A Precarious Balance
Biologist Jason Fridley co-authors international biodiversity research paper
Humans depend upon high levels of ecosystem biodiversity. But due to climate change and changes in land use, biodiversity loss is greater now than at any other time in human history.
Jason Fridley, associate professor of biology in Syracuse University’s College of Arts and Sciences, has co-authored a paper on the subject in Science (American Association for the Advancement of Science, 2015), the world’s leading journal for original scientific research.
Fridley is part of an international research effort, led by Lauchlan Fraser, a community and ecosystem ecologist at Thompson Rivers University in British Columbia, Canada. Their findings point to a link between plant biomass and species richness in grassland ecosystems. The results of these findings have global ramifications for the management and conservation of biodiversity.
For their paper, “Worldwide Evidence of a Unimodal Relationship Between Productivity and Plant Species Richness,” Fraser and colleagues designed an experiment, involving over 60 scientists from 19 countries on six continents. He describes the effort of collecting and analyzing the data as “Herculean.” This project is part of HerbDivNet, a network of scientists who study relationships between plant biomass production and species diversity.
Fridley, a plant ecologist who helped design Syracuse’s new Climate Change Garden, says implications of this study may be seen amid the rolling pastures of Central New York. He proffers up the example of a dairy farmer, for whom managing a pasture is no easy chore, between maintaining high plant production for one’s cows and high biodiversity of plants in the field.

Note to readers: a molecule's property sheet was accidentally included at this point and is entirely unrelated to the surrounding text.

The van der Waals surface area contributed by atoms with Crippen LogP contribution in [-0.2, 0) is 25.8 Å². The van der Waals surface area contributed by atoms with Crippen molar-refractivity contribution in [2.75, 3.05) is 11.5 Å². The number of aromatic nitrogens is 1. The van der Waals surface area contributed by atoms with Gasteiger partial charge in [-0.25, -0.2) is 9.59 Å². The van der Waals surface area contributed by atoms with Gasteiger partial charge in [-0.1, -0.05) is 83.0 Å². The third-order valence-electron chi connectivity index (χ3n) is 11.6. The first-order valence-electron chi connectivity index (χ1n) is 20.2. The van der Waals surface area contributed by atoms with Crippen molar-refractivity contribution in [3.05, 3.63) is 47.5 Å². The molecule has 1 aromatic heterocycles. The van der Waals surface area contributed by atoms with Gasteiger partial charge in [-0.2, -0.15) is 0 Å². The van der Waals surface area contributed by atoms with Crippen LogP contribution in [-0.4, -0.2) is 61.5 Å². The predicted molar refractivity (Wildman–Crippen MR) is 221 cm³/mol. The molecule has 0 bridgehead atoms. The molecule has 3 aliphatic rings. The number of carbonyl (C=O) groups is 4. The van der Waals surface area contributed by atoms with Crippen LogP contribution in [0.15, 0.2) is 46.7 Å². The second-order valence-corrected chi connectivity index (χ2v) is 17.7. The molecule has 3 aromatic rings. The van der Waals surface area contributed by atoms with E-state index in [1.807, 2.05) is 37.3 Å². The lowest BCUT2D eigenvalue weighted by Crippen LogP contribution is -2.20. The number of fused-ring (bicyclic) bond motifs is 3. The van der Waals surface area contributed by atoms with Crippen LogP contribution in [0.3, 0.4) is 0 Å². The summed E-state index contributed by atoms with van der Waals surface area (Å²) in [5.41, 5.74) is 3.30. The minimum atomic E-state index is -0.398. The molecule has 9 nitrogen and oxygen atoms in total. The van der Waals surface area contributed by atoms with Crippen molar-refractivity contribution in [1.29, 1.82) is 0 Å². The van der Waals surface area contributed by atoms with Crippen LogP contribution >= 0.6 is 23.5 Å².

“You can have one or the other,” he says. “If you keep the pasture at relatively low yields, you support fewer cows, but potentially many species of plants and their consumers, like insects. But if you use fertilizer to increase your herd, you're left with weedy, fast-growing, high-yield invasive plants that often crowd out rare, native vegetation.”
Managing ecosystem productivity is one possible solution to regulating diversity, but it has long been a subject of debate. This new research is groundbreaking, in that it reaffirms a previously held theory of biodiversity, but it also challenges a four-year-old article in Science that all but disproved it.
“The danger in the earlier paper was that it said there were no patterns,” says Fraser, alluding to factors, such as chance, history, and necessity, which regulate species diversity. “That could have thrown us off, and led us down a rabbit hole. We wouldn’t have come any closer to understanding biodiversity.”
Jason Fridley Associate Professor